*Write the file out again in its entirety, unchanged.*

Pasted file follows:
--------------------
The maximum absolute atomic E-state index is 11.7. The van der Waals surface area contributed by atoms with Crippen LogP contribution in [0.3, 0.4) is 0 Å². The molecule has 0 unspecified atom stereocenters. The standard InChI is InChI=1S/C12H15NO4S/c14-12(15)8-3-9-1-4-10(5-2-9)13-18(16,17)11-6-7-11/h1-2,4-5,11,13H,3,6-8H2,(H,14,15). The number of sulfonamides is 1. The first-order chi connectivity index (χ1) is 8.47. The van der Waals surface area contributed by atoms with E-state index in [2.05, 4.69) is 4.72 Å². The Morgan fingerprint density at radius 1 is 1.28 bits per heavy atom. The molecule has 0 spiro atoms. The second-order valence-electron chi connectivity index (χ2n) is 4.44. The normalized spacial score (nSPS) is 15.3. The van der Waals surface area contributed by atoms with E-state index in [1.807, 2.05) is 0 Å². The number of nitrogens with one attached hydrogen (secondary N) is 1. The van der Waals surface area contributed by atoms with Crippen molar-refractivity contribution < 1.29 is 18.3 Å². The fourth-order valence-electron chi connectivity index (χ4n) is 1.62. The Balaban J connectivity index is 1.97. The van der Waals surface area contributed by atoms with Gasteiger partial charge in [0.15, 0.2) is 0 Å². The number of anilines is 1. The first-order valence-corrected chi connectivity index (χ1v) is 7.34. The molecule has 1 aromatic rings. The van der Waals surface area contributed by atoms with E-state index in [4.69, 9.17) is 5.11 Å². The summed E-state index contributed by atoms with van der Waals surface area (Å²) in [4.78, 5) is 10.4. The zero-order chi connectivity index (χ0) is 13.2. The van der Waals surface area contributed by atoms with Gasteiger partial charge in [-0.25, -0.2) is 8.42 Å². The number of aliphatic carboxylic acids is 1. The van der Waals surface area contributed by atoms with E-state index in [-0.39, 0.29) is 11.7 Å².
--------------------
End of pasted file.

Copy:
The maximum absolute atomic E-state index is 11.7. The van der Waals surface area contributed by atoms with Crippen LogP contribution in [0.3, 0.4) is 0 Å². The molecule has 0 unspecified atom stereocenters. The standard InChI is InChI=1S/C12H15NO4S/c14-12(15)8-3-9-1-4-10(5-2-9)13-18(16,17)11-6-7-11/h1-2,4-5,11,13H,3,6-8H2,(H,14,15). The number of sulfonamides is 1. The first-order chi connectivity index (χ1) is 8.47. The van der Waals surface area contributed by atoms with E-state index in [2.05, 4.69) is 4.72 Å². The Morgan fingerprint density at radius 1 is 1.28 bits per heavy atom. The molecule has 0 spiro atoms. The second-order valence-electron chi connectivity index (χ2n) is 4.44. The normalized spacial score (nSPS) is 15.3. The van der Waals surface area contributed by atoms with E-state index in [1.807, 2.05) is 0 Å². The number of nitrogens with one attached hydrogen (secondary N) is 1. The van der Waals surface area contributed by atoms with Crippen molar-refractivity contribution < 1.29 is 18.3 Å². The fourth-order valence-electron chi connectivity index (χ4n) is 1.62. The Balaban J connectivity index is 1.97. The van der Waals surface area contributed by atoms with Gasteiger partial charge in [0.15, 0.2) is 0 Å². The number of anilines is 1. The first-order valence-corrected chi connectivity index (χ1v) is 7.34. The molecule has 1 aromatic rings. The van der Waals surface area contributed by atoms with E-state index in [4.69, 9.17) is 5.11 Å². The summed E-state index contributed by atoms with van der Waals surface area (Å²) in [4.78, 5) is 10.4. The zero-order chi connectivity index (χ0) is 13.2. The van der Waals surface area contributed by atoms with Gasteiger partial charge in [-0.25, -0.2) is 8.42 Å². The number of aliphatic carboxylic acids is 1. The van der Waals surface area contributed by atoms with E-state index in [-0.39, 0.29) is 11.7 Å².